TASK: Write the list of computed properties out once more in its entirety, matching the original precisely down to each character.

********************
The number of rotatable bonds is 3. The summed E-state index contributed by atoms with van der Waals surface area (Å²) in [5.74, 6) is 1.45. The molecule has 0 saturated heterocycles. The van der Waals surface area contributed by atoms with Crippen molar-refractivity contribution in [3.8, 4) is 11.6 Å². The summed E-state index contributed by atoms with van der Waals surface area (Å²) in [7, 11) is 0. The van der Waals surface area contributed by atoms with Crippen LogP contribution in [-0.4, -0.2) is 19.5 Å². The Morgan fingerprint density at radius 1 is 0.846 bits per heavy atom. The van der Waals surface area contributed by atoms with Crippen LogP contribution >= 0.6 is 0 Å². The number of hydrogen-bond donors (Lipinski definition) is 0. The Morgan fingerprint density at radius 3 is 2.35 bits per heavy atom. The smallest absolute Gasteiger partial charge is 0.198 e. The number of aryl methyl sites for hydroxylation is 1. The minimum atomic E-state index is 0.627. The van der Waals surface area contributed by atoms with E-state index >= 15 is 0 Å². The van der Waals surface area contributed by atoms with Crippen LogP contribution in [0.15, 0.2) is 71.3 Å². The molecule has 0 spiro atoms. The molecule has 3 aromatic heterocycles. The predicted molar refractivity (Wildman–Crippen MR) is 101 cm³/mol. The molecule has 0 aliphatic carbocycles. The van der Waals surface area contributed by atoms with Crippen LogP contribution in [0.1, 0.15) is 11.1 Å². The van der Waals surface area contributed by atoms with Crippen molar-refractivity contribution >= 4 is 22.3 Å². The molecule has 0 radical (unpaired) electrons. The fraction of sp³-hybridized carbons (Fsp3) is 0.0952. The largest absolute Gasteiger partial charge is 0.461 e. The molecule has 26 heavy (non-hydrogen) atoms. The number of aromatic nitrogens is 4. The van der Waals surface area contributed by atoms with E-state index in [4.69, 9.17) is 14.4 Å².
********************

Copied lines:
The number of rotatable bonds is 3. The summed E-state index contributed by atoms with van der Waals surface area (Å²) in [5.74, 6) is 1.45. The molecule has 0 saturated heterocycles. The van der Waals surface area contributed by atoms with Crippen molar-refractivity contribution in [3.8, 4) is 11.6 Å². The summed E-state index contributed by atoms with van der Waals surface area (Å²) in [7, 11) is 0. The van der Waals surface area contributed by atoms with Crippen LogP contribution in [-0.4, -0.2) is 19.5 Å². The Morgan fingerprint density at radius 1 is 0.846 bits per heavy atom. The van der Waals surface area contributed by atoms with Crippen LogP contribution >= 0.6 is 0 Å². The number of hydrogen-bond donors (Lipinski definition) is 0. The Morgan fingerprint density at radius 3 is 2.35 bits per heavy atom. The smallest absolute Gasteiger partial charge is 0.198 e. The number of aryl methyl sites for hydroxylation is 1. The minimum atomic E-state index is 0.627. The van der Waals surface area contributed by atoms with E-state index >= 15 is 0 Å². The van der Waals surface area contributed by atoms with Crippen LogP contribution in [0.15, 0.2) is 71.3 Å². The molecule has 0 spiro atoms. The molecule has 3 aromatic heterocycles. The predicted molar refractivity (Wildman–Crippen MR) is 101 cm³/mol. The molecule has 0 aliphatic carbocycles. The van der Waals surface area contributed by atoms with Crippen LogP contribution in [0.1, 0.15) is 11.1 Å². The van der Waals surface area contributed by atoms with Crippen molar-refractivity contribution >= 4 is 22.3 Å². The molecule has 0 radical (unpaired) electrons. The fraction of sp³-hybridized carbons (Fsp3) is 0.0952. The largest absolute Gasteiger partial charge is 0.461 e. The molecule has 26 heavy (non-hydrogen) atoms. The number of aromatic nitrogens is 4. The van der Waals surface area contributed by atoms with E-state index in [4.69, 9.17) is 14.4 Å².